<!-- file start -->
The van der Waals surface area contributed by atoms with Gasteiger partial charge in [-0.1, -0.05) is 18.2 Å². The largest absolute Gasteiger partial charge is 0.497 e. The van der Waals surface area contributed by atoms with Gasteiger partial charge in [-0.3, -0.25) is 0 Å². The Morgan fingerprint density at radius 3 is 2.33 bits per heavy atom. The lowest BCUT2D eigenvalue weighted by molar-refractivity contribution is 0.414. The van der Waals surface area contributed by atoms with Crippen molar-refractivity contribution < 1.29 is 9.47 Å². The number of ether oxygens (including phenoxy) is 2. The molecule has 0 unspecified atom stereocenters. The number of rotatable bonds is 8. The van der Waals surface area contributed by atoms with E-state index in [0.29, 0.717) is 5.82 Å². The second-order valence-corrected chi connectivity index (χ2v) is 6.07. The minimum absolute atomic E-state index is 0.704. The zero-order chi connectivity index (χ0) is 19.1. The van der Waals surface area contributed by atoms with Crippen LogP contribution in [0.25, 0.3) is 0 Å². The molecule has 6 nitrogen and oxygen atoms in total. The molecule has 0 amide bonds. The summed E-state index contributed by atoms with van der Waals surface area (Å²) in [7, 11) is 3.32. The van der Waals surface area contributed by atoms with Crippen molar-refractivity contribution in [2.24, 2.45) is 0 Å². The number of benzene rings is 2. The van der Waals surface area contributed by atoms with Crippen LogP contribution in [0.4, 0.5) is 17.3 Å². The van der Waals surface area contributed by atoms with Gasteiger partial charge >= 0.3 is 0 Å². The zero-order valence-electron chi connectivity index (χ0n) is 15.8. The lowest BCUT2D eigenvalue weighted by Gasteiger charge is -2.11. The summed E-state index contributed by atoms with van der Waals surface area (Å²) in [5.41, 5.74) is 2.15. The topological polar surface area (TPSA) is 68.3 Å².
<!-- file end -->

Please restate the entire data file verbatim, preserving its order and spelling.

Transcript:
The van der Waals surface area contributed by atoms with Gasteiger partial charge in [-0.1, -0.05) is 18.2 Å². The largest absolute Gasteiger partial charge is 0.497 e. The van der Waals surface area contributed by atoms with Gasteiger partial charge in [-0.3, -0.25) is 0 Å². The Morgan fingerprint density at radius 3 is 2.33 bits per heavy atom. The lowest BCUT2D eigenvalue weighted by molar-refractivity contribution is 0.414. The van der Waals surface area contributed by atoms with Crippen molar-refractivity contribution < 1.29 is 9.47 Å². The number of ether oxygens (including phenoxy) is 2. The molecule has 0 unspecified atom stereocenters. The number of rotatable bonds is 8. The van der Waals surface area contributed by atoms with E-state index in [0.29, 0.717) is 5.82 Å². The second-order valence-corrected chi connectivity index (χ2v) is 6.07. The minimum absolute atomic E-state index is 0.704. The zero-order chi connectivity index (χ0) is 19.1. The van der Waals surface area contributed by atoms with Crippen LogP contribution in [0.25, 0.3) is 0 Å². The molecule has 6 nitrogen and oxygen atoms in total. The molecule has 0 amide bonds. The summed E-state index contributed by atoms with van der Waals surface area (Å²) in [7, 11) is 3.32. The van der Waals surface area contributed by atoms with Crippen molar-refractivity contribution in [2.24, 2.45) is 0 Å². The number of benzene rings is 2. The van der Waals surface area contributed by atoms with Crippen LogP contribution in [0.4, 0.5) is 17.3 Å². The van der Waals surface area contributed by atoms with Gasteiger partial charge >= 0.3 is 0 Å². The zero-order valence-electron chi connectivity index (χ0n) is 15.8. The lowest BCUT2D eigenvalue weighted by Gasteiger charge is -2.11. The summed E-state index contributed by atoms with van der Waals surface area (Å²) in [5.41, 5.74) is 2.15. The topological polar surface area (TPSA) is 68.3 Å².